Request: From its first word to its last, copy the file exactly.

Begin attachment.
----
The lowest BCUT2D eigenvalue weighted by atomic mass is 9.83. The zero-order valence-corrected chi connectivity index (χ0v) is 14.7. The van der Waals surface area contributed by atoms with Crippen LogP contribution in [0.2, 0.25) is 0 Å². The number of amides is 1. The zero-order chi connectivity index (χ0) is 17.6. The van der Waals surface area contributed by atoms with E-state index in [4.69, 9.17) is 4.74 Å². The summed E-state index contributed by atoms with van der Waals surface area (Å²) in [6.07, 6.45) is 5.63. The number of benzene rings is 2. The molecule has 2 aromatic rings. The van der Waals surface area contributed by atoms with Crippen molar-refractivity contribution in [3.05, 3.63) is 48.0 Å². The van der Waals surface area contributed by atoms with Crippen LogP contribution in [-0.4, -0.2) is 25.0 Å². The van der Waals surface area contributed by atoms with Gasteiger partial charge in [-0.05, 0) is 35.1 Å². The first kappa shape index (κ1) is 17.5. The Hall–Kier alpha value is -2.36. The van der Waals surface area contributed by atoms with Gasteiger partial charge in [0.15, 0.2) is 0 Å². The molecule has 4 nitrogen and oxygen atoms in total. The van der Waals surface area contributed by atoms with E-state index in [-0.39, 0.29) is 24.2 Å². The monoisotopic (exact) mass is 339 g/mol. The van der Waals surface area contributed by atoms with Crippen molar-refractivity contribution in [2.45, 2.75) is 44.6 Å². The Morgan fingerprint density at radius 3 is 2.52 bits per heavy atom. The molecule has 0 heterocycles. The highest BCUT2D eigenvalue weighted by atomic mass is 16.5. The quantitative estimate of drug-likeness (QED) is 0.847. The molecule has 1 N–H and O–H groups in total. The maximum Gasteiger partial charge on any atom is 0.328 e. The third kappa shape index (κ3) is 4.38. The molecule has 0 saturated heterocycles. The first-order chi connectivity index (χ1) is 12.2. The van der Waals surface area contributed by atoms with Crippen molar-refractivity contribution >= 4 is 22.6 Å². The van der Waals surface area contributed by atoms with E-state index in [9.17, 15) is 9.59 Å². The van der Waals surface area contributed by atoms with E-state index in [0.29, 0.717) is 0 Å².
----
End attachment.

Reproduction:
The lowest BCUT2D eigenvalue weighted by atomic mass is 9.83. The zero-order valence-corrected chi connectivity index (χ0v) is 14.7. The van der Waals surface area contributed by atoms with Crippen LogP contribution in [0.2, 0.25) is 0 Å². The number of amides is 1. The zero-order chi connectivity index (χ0) is 17.6. The van der Waals surface area contributed by atoms with E-state index in [4.69, 9.17) is 4.74 Å². The summed E-state index contributed by atoms with van der Waals surface area (Å²) in [6.07, 6.45) is 5.63. The number of benzene rings is 2. The molecule has 2 aromatic rings. The van der Waals surface area contributed by atoms with Crippen molar-refractivity contribution in [3.05, 3.63) is 48.0 Å². The van der Waals surface area contributed by atoms with Crippen LogP contribution in [-0.4, -0.2) is 25.0 Å². The van der Waals surface area contributed by atoms with Gasteiger partial charge in [-0.05, 0) is 35.1 Å². The first kappa shape index (κ1) is 17.5. The Hall–Kier alpha value is -2.36. The van der Waals surface area contributed by atoms with Gasteiger partial charge in [0.15, 0.2) is 0 Å². The molecule has 4 nitrogen and oxygen atoms in total. The van der Waals surface area contributed by atoms with E-state index in [-0.39, 0.29) is 24.2 Å². The monoisotopic (exact) mass is 339 g/mol. The van der Waals surface area contributed by atoms with Crippen molar-refractivity contribution in [2.45, 2.75) is 44.6 Å². The Morgan fingerprint density at radius 3 is 2.52 bits per heavy atom. The molecule has 0 heterocycles. The highest BCUT2D eigenvalue weighted by atomic mass is 16.5. The quantitative estimate of drug-likeness (QED) is 0.847. The molecule has 1 N–H and O–H groups in total. The maximum Gasteiger partial charge on any atom is 0.328 e. The third kappa shape index (κ3) is 4.38. The molecule has 0 saturated heterocycles. The first-order chi connectivity index (χ1) is 12.2. The van der Waals surface area contributed by atoms with Crippen molar-refractivity contribution >= 4 is 22.6 Å². The van der Waals surface area contributed by atoms with E-state index in [9.17, 15) is 9.59 Å². The van der Waals surface area contributed by atoms with E-state index in [0.29, 0.717) is 0 Å².